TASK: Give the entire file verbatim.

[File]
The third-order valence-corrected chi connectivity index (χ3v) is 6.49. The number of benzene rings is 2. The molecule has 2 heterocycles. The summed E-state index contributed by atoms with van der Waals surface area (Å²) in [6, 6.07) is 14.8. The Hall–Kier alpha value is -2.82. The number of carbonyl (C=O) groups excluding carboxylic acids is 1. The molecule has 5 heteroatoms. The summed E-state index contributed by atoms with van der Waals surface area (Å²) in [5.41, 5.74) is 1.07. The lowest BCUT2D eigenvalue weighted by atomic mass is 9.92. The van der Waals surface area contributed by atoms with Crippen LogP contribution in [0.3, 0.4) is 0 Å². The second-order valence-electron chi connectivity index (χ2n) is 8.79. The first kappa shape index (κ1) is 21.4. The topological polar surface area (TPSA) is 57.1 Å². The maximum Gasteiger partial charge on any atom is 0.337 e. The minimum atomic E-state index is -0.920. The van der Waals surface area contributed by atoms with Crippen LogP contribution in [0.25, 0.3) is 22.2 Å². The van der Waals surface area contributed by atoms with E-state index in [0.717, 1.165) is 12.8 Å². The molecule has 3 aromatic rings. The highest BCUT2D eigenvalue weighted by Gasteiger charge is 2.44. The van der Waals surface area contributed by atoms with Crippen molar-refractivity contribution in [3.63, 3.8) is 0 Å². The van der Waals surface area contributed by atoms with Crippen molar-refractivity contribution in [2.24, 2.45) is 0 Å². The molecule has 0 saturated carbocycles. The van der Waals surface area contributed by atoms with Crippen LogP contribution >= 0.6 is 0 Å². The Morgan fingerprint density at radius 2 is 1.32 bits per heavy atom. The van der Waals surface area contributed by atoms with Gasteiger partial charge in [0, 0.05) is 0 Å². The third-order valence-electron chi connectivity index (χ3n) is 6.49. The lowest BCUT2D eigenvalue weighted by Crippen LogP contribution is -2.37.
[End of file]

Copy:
The third-order valence-corrected chi connectivity index (χ3v) is 6.49. The number of benzene rings is 2. The molecule has 2 heterocycles. The summed E-state index contributed by atoms with van der Waals surface area (Å²) in [6, 6.07) is 14.8. The Hall–Kier alpha value is -2.82. The number of carbonyl (C=O) groups excluding carboxylic acids is 1. The molecule has 5 heteroatoms. The summed E-state index contributed by atoms with van der Waals surface area (Å²) in [5.41, 5.74) is 1.07. The lowest BCUT2D eigenvalue weighted by atomic mass is 9.92. The van der Waals surface area contributed by atoms with Crippen LogP contribution in [0.3, 0.4) is 0 Å². The second-order valence-electron chi connectivity index (χ2n) is 8.79. The first kappa shape index (κ1) is 21.4. The topological polar surface area (TPSA) is 57.1 Å². The maximum Gasteiger partial charge on any atom is 0.337 e. The minimum atomic E-state index is -0.920. The van der Waals surface area contributed by atoms with Crippen LogP contribution in [0.25, 0.3) is 22.2 Å². The van der Waals surface area contributed by atoms with E-state index in [0.717, 1.165) is 12.8 Å². The molecule has 3 aromatic rings. The highest BCUT2D eigenvalue weighted by Gasteiger charge is 2.44. The van der Waals surface area contributed by atoms with Crippen molar-refractivity contribution in [3.63, 3.8) is 0 Å². The van der Waals surface area contributed by atoms with Crippen molar-refractivity contribution in [2.24, 2.45) is 0 Å². The molecule has 0 saturated carbocycles. The van der Waals surface area contributed by atoms with Crippen LogP contribution >= 0.6 is 0 Å². The Morgan fingerprint density at radius 2 is 1.32 bits per heavy atom. The van der Waals surface area contributed by atoms with Gasteiger partial charge in [0, 0.05) is 0 Å². The third-order valence-electron chi connectivity index (χ3n) is 6.49. The lowest BCUT2D eigenvalue weighted by Crippen LogP contribution is -2.37.